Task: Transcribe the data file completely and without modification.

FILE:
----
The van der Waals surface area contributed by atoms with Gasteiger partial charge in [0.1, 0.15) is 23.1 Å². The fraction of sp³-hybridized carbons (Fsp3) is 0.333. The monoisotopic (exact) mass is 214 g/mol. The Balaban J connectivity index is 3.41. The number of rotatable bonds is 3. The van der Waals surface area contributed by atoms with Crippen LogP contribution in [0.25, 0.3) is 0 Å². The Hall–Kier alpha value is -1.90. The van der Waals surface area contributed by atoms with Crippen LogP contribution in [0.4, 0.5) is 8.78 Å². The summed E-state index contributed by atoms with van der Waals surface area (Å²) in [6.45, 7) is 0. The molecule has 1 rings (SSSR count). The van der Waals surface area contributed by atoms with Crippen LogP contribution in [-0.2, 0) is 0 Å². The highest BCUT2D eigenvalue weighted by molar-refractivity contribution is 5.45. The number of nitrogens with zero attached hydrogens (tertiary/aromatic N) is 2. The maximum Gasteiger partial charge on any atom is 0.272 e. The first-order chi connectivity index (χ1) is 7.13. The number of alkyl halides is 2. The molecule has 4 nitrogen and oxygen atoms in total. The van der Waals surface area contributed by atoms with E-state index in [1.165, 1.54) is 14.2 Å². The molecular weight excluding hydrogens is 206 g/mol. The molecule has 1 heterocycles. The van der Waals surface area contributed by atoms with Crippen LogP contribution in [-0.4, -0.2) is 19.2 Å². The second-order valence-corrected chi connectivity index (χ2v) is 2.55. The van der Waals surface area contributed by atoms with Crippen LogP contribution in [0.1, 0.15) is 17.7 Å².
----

The van der Waals surface area contributed by atoms with Gasteiger partial charge in [0.1, 0.15) is 23.1 Å². The fraction of sp³-hybridized carbons (Fsp3) is 0.333. The monoisotopic (exact) mass is 214 g/mol. The Balaban J connectivity index is 3.41. The number of rotatable bonds is 3. The van der Waals surface area contributed by atoms with Crippen LogP contribution in [0.25, 0.3) is 0 Å². The Hall–Kier alpha value is -1.90. The van der Waals surface area contributed by atoms with Crippen LogP contribution in [0.4, 0.5) is 8.78 Å². The summed E-state index contributed by atoms with van der Waals surface area (Å²) in [6.45, 7) is 0. The molecule has 1 rings (SSSR count). The van der Waals surface area contributed by atoms with Crippen LogP contribution in [-0.2, 0) is 0 Å². The highest BCUT2D eigenvalue weighted by molar-refractivity contribution is 5.45. The number of nitrogens with zero attached hydrogens (tertiary/aromatic N) is 2. The maximum Gasteiger partial charge on any atom is 0.272 e. The first-order chi connectivity index (χ1) is 7.13. The number of alkyl halides is 2. The molecule has 4 nitrogen and oxygen atoms in total. The van der Waals surface area contributed by atoms with E-state index in [1.165, 1.54) is 14.2 Å². The molecular weight excluding hydrogens is 206 g/mol. The molecule has 1 heterocycles. The van der Waals surface area contributed by atoms with Crippen LogP contribution in [-0.4, -0.2) is 19.2 Å². The second-order valence-corrected chi connectivity index (χ2v) is 2.55. The van der Waals surface area contributed by atoms with Crippen LogP contribution in [0.1, 0.15) is 17.7 Å².